We’ve already told you about things that teachers, doctors, pilots and flight attendants aren’t allowed to do, now it’s the turn of the much-loved and cherished ones… Bankers! If they obviously have the right to become President of the Republic, there are plenty of other little things that are strictly forbidden to them! Take out your notebooks and take notes, it could be useful to you. (Don’t really take notes, eh. It’s the magic of the Internet: you can find this top whenever you want. I know, it’s totally crazy.)
1. Exceed a certain fee amount
8 euros per transaction and 80 euros per month in the event of an overdraft, according to law no. 2013-672 of July 26, 2013. In the context of rejection of checks or direct debits, the ceilings are set at: 30 euros for a check less than or equal to 50 euros, 50 euros for an amount greater than the same number or 20 euros for any incident due to another means of payment. This time, the rule is governed by decree n° 2007-1611 of November 15, 2007. To all the friends I have heard say “I took 200 bales of fees because of my overdraft”, two solutions: you are big mythos OR vote banker does not super legal stuff…
2. Close your current account overnight
Before closing your bank account, the person in charge is obliged to send you a notice. This is part of the information obligation. According to the law, this period must be at least 2 months before closing the account. » This period is designed so that the customer has time to open another account and carry out the last operations useful for the continuity of your accounts.
3. Rejecting a check for lack of funds without telling you
As much as your banker has the right to reject a check for lack of funds (= because you don’t have enough money in your account), he has no right to do so without notifying you, so as to avoid a banking ban. This condition is governed by Article L. 131-73, paragraph 1, of the Monetary and Financial Code ” The banker can after informing by any appropriate means made available by him the account holder of the consequences of lack of funds, refuse payment of a check for lack of funds“.
4. Granting a loan with an unreasonable rate
Since April 1, 2022, the usury rate has been set at 21.11% for a loan of an amount less than or equal to 3,000 euros, at 4.93% for a loan of an amount greater than 6,000 euros or at 2.40% for a fixed rate mortgage with a term of 20 years or more, for example. Lending beyond this rate is an offence, punishable by a fine of €45,000, two years in prison and restitution of the excessive sums received. The detail of all the wear rates established according to the loan contracted just below!
5. Arbitrarily closing a PEL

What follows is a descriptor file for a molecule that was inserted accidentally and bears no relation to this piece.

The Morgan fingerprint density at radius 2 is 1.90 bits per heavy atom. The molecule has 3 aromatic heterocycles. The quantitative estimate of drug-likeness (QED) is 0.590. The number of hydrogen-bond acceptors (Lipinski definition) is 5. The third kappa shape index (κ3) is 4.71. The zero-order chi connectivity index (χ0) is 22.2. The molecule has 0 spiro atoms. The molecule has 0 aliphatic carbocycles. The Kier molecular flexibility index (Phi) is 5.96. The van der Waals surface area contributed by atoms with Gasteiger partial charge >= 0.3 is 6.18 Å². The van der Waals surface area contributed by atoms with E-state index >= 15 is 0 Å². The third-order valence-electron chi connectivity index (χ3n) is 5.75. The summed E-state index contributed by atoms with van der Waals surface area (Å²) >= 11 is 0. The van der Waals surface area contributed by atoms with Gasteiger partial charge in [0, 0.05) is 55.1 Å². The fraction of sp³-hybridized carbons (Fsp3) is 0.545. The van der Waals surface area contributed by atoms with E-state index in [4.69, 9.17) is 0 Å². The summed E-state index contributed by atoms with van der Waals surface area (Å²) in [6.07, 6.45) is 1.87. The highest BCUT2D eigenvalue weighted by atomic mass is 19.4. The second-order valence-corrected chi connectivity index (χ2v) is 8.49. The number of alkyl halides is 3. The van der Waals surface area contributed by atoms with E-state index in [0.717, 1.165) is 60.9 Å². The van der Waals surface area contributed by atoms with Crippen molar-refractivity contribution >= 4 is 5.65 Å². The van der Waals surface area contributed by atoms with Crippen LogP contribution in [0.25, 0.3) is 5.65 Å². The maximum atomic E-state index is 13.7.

So it all depends on the situation! Let’s imagine that you are overdrawn, and that your adviser decides of his own free will to transfer the money from your PEL to your current account to restore the situation… It’s totally illegal! The bank cannot close this savings account without your consent. On the other hand, the ELP is subject to two obligations: paid a minimum of €540 annually into the account, and this, during the first 10 years; not to exceed the total limit of payments of €61,200. If you fail to meet these obligations, it is then considered a breach of contract, which, in the long term, can legally lead to the closure of the PEL.
6. Disclose personal data
Holding and disclosing information are two very different things (but no?)! If, in law, there is no problem in your banking establishment having a lot of information about you, your banker obviously has no right to communicate it to anyone! This is also one of the principles of French law, provided for by the law of January 24, 1984 relating to the activity and control of credit institutions. It goes without saying, huh, but a little booster shot never hurts.
PLEASE NOTE, there are a few specific situations defined by law that break this lock: a judicial requisition, for example.
7. Charge without warning
If the costs incurred are of one of these natures, then the law is clear: your bank is obliged to inform you beforehand of the prices of the operations, and to warn you before modifying or increasing certain services. A rule defined by Decree No. 2014-739 of June 30, 2014 relating to the prior information of the consumer in terms of bank charges (which is good with the law, it is really the spirit of synthesis and popularization in titles. Sounds like a poem, right?).
8. Refuse a refund in the event of credit card fraud
In fact, the law is quite specific: you must be physically in possession of your card at the time of the dispute so that your responsibility is not engaged, and therefore, that the bank recredits you the stolen sum. In short, the theft must take place by fraudulent remote payment, without material use of your credit card, or that the latter has been counterfeited. In these cases, your bank cannot refuse you a refund, or charge you a fee for the transaction. The payment must be made maximum one month after receipt of the dispute.
9. Claim repayment of a bridging loan after two years
The bridge loan is a somewhat special loan: designed for people wishing to acquire a property before having succeeded in selling theirs, it constitutes a partial advance, equivalent to the theoretical amount of the accommodation put up for sale. It is a short-term solution, lasting 12 to 24 months, renewable once. According to Appeal No. 18-15.885 from the Court of Cassation, ” a bridging loan reimbursable in one installment following a total deferral, the payment action is time-barred from the date on which the repayment of the capital and interest due but not called became due. ». Basically: when the period has expired and the prescription is acquired: no more payment can be claimed.